Although I didn’t say it at the time, I was quite saddened by what happened to Mrs X. We had a practice meeting as to what should be done and the consensus was that we had tried hard enough and the time had come when we had to admit defeat. It wasn’t an easy decision to make.
When we did try removing Mrs X from the list we were told by the primary care trust that this was not possible. I was pleased to discover that there are quite strict protocols regarding the removal of patients from GP lists. I think this is a good thing. In the case of Mrs X, this did not happen, so we’re obliged to keep her on the list.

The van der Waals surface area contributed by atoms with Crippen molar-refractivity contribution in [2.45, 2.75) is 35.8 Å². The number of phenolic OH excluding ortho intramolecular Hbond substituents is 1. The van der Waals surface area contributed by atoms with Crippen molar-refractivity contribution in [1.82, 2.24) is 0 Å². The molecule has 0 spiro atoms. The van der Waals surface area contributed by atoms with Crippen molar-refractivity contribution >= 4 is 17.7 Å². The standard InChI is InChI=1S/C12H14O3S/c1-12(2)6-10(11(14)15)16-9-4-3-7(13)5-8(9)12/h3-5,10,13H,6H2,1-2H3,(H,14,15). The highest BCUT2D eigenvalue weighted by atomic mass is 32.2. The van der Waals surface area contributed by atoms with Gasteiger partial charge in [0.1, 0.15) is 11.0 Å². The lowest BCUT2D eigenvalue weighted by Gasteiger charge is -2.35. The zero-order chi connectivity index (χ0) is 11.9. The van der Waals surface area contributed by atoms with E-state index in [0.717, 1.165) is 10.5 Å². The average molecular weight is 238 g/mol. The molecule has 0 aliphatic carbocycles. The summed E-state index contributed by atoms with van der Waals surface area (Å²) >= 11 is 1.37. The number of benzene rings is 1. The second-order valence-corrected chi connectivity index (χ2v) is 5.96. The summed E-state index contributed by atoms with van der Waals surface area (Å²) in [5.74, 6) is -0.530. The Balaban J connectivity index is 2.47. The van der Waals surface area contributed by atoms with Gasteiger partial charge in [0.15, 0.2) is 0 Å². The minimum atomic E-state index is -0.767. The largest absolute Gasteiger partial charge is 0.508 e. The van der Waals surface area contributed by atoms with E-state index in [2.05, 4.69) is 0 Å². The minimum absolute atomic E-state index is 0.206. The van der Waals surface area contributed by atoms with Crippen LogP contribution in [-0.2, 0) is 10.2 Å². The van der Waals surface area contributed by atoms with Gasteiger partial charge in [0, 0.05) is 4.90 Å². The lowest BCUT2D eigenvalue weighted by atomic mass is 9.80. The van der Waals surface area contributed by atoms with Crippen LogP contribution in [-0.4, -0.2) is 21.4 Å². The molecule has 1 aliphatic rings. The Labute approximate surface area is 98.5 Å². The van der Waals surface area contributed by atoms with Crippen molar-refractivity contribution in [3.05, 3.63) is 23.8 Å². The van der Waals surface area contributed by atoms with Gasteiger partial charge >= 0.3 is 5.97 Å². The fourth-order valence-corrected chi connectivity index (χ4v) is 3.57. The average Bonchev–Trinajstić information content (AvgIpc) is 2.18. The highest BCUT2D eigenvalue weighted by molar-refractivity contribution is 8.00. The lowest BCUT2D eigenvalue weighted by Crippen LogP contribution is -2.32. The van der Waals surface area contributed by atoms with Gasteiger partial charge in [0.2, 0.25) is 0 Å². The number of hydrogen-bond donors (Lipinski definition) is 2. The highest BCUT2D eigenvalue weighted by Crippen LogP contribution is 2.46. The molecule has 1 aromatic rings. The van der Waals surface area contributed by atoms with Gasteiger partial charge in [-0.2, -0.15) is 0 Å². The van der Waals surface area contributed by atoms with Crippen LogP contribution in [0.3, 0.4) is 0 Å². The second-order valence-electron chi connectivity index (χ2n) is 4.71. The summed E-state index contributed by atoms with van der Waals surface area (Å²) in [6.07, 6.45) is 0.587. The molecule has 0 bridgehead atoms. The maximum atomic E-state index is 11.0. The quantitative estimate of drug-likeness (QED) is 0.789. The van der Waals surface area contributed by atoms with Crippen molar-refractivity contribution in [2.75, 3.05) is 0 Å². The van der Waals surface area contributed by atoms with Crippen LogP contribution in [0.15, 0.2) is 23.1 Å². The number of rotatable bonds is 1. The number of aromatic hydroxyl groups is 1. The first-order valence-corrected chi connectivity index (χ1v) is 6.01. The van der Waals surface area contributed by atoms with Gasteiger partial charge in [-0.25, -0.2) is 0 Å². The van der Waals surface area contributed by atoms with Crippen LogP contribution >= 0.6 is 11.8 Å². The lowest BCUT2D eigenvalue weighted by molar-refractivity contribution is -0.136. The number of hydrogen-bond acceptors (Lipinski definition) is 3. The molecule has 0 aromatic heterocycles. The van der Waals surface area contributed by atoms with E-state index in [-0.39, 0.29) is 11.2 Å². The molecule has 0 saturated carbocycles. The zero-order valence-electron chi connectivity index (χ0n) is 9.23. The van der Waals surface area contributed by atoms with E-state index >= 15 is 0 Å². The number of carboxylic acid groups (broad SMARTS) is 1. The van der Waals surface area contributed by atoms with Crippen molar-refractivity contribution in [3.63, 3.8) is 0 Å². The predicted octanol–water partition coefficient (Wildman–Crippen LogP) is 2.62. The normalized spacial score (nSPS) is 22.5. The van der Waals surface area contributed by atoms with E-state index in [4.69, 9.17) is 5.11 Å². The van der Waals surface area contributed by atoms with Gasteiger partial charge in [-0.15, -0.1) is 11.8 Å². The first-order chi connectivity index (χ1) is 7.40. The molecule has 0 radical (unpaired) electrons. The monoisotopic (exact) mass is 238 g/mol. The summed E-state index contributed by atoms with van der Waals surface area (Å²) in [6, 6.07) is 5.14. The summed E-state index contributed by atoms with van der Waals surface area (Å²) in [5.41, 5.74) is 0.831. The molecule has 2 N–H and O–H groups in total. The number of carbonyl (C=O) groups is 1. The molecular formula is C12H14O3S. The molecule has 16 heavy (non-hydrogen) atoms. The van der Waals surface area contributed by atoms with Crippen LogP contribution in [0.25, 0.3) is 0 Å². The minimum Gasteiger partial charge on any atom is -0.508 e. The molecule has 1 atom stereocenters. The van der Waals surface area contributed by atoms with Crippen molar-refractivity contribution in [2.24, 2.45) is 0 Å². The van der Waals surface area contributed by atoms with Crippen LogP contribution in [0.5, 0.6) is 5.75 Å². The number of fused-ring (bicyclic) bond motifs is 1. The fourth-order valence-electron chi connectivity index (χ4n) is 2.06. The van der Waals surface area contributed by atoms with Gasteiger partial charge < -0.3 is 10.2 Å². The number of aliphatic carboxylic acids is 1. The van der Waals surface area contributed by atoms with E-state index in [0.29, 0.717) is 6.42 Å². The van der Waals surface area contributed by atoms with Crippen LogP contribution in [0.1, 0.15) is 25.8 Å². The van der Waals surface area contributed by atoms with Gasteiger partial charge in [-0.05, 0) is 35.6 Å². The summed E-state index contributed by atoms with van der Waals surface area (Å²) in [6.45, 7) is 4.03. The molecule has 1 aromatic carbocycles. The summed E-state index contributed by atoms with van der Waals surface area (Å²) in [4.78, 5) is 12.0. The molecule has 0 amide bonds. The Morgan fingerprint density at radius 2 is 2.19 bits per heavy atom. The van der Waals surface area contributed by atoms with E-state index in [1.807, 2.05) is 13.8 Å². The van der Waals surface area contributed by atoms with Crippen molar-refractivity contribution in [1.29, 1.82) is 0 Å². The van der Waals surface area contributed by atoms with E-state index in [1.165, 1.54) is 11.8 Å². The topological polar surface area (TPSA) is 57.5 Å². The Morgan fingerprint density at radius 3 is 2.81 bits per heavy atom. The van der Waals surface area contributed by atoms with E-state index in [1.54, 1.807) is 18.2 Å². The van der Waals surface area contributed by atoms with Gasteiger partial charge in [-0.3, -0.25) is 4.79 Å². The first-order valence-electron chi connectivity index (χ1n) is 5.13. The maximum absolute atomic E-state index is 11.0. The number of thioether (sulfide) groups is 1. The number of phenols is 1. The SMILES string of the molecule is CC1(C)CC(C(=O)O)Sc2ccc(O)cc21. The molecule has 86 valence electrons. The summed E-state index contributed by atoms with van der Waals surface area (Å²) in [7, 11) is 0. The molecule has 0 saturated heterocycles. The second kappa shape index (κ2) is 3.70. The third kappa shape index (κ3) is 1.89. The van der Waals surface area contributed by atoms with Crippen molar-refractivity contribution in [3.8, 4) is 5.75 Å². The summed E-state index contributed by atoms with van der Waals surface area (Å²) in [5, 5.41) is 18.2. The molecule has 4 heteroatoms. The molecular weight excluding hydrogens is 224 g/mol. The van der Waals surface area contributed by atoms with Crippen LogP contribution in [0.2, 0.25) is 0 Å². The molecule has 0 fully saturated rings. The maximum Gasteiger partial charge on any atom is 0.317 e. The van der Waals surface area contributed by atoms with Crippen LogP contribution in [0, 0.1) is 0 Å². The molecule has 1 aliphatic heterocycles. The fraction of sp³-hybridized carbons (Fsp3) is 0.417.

The primary care trust has a clear policy which has been developed for dealing with violent patients. There is a designated practice within Manchester which receives extra funding in order to take on this group of patients. The PCT has also made available resources so that these patients can have a dedicated advocate that accompanies them to GP consultations. Unless we follow a defined protocol for removing such patients from a list, this service is not available to them. This helps to protect patients but also recognises the problems that doctors have in looking after them.
Although we could not remove Mrs X from our list, two days later she was again abusive and violent. On this occasion, we followed the protocol for removal of violent patients and she was allocated another practice. At least I know that she will continue to receive healthcare. Someone will still have responsibility for looking after her.